@ Suzersaled - As you saw in our Sewing with Knits tutorial, you can use a regular straight stitch, but (oddly enough) this is considered an advanced technique. The seamstress who made our samples was indeed experienced and prefers the straight stitch. As shown above, the trick with this binding is really all about the basting steps described to get a smooth finish. If you've had problems with stretching, you may indeed want to go with one of the other stitch options. You could consider using a zig zag for all except the very final topstitching, which is what shows the most. The look is really your choice - if you like it... then it's right :-).

mjsmom73 said:
mjsmom73's picture

Those fabrics are so adorable, especially the one with the elephants.  I love making baby crafts.  I would love to make these for my new nephew and the new baby we are trying for...

dora said:
dora's picture

These are gorgeous! I love the fabric print combinations!

teagster said:
teagster's picture

I love these hats! Such a fun idea to match hats with blankies!

Liz Johnson.Editor.Sew4Home said:
Liz Johnson.Editor.Sew4Home's picture

Very cute with the stripes. Thanks for sharing.

Sewinbear said:
Sewinbear's picture

Love these blankets! Great for charity/mission gifts too. thanks for sharing this tutorial! :)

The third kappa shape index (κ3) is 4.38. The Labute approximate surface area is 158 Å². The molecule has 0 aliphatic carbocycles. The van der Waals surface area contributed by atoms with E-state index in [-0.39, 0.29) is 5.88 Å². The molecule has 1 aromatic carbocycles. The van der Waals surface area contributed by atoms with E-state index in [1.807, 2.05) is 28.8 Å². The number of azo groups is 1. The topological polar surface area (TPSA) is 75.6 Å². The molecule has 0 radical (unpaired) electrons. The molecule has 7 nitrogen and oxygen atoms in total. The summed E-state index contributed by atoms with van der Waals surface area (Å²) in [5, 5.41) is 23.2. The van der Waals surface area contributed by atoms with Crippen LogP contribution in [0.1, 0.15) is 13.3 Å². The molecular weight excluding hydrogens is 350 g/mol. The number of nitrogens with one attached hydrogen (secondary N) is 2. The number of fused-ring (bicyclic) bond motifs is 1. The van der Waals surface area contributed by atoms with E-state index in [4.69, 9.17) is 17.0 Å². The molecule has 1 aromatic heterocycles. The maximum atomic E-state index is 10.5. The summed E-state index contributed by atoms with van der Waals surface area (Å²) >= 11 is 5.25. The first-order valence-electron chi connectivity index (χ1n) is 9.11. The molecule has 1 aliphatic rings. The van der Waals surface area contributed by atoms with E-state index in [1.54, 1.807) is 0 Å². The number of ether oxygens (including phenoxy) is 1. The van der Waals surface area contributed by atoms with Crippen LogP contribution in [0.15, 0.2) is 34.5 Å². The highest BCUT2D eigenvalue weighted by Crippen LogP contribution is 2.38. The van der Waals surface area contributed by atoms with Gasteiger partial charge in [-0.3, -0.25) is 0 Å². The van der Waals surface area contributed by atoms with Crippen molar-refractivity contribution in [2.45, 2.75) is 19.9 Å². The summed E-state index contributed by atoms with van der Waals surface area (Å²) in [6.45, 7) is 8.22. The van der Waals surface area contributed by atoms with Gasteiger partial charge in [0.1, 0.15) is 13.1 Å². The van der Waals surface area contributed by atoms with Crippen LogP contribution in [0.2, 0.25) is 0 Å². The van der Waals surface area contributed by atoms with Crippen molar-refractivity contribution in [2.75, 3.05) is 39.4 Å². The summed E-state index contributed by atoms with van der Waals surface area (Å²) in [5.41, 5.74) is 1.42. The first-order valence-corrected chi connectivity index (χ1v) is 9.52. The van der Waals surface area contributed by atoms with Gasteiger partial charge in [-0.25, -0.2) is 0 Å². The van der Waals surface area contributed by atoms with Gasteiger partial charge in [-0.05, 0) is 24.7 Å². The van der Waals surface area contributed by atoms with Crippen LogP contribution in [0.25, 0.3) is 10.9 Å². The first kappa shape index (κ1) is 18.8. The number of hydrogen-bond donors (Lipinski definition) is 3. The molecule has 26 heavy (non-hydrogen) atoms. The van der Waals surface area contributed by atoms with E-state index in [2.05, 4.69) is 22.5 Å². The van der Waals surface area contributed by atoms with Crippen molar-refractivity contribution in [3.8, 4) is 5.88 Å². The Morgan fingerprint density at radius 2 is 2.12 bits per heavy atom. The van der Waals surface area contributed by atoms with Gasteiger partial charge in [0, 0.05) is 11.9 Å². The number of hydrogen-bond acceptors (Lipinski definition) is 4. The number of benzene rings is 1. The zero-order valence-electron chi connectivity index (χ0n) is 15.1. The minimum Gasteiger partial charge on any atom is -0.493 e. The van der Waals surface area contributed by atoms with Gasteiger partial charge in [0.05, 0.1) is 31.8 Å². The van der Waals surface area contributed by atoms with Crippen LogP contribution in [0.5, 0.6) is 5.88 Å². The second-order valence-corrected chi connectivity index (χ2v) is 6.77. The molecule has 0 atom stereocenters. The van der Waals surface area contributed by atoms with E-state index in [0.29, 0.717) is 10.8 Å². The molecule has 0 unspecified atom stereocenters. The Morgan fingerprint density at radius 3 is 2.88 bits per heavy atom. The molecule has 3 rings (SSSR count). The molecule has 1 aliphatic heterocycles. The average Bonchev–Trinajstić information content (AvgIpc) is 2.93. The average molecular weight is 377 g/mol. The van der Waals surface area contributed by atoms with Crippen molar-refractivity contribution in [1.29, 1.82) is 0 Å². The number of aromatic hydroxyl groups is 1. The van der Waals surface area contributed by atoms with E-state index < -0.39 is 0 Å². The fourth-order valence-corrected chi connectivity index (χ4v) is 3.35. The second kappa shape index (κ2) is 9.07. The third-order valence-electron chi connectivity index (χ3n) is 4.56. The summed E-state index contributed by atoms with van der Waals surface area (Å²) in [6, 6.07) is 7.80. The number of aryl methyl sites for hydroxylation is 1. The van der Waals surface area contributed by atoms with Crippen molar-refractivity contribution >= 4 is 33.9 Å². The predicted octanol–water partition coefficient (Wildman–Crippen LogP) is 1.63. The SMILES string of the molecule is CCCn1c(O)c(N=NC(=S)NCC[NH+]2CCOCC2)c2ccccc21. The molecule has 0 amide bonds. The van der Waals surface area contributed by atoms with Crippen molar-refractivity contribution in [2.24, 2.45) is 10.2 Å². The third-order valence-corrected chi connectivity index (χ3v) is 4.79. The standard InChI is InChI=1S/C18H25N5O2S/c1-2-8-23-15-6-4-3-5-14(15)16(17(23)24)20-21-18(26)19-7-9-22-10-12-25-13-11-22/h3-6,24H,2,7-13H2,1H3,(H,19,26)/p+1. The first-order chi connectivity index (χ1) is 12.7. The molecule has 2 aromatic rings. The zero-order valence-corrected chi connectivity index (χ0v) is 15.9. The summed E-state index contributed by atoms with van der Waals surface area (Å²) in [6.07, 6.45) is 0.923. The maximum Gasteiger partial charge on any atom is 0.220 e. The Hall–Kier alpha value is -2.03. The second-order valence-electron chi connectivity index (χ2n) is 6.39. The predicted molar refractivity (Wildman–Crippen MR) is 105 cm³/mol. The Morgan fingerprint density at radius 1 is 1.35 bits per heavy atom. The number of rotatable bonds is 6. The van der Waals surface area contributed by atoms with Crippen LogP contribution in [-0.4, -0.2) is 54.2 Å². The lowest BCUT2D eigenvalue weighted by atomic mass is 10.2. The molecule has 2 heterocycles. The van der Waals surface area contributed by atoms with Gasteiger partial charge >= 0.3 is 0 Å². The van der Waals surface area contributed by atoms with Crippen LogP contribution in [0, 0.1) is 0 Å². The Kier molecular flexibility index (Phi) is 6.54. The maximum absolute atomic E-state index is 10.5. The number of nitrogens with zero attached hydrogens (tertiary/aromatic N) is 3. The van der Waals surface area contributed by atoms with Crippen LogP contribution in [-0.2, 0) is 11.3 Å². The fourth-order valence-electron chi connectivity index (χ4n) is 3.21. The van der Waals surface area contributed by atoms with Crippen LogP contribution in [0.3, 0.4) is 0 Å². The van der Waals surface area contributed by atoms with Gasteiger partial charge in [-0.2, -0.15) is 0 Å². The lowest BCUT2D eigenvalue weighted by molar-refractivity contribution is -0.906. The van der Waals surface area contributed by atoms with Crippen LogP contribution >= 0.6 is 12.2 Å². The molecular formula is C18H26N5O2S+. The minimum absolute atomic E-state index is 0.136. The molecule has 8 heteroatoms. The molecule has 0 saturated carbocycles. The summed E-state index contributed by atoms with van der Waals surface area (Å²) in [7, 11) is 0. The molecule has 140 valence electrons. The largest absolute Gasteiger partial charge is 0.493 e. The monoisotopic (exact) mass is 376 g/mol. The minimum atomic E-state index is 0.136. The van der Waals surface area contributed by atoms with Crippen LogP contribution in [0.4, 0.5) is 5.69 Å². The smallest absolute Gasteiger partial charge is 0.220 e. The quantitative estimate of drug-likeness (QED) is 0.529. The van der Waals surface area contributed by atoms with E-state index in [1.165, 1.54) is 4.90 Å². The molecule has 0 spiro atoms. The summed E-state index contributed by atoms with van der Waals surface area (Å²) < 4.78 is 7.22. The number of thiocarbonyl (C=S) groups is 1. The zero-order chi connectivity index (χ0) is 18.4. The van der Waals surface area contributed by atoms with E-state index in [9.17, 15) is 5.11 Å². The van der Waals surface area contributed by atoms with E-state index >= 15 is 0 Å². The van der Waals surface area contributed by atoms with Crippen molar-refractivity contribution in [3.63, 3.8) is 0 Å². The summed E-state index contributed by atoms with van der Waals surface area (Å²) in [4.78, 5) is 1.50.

Allison C said:
Allison C's picture

I don't think to work with knits and I haven't thought about making a baby hat before.  It seems so easy from your tut.  I will put this olusty list 

SewLindaAnn said:
SewLindaAnn's picture

I think these type hats are always being requested for charities, as well as blankets for little ones. I have bookmarked the info. on sewing with knits as I never have and really want to try them. Fabric.com has a great huge variety of them and I'm going to have to really read to find out which type of knit suits the project. I love that all the designers are putting out knit patterned fabric designs. With knits, I'd love to see baby onesies made easy to sew up for gifts.

Lana T said:
Lana T's picture

I make a ton of these for gifts now I can add a hat!

MarciaFlorida said:
MarciaFlorida's picture

Thanks for a tutorial on knit hats for those of us who cannot crochet.

Laura Adams said:
Laura Adams's picture

Great tips!  Love the binding technique. Thanks!

gaylemn said:
gaylemn's picture

what a nice blanket the knit ones in stores are too small I'm going to make this one great for all seasons

Sabine said:
Sabine's picture

Sweet!  I have one friend who's a not into the 'cutness' of all baby clothes, so this would be perfect for his little daughter

ljmcwilliams said:
ljmcwilliams's picture

This is a wonderful tutorial. The hats and blankets were so easy to make! They will make fabulous Christmas gifts! I would love to see more projects for kids and boys in the future.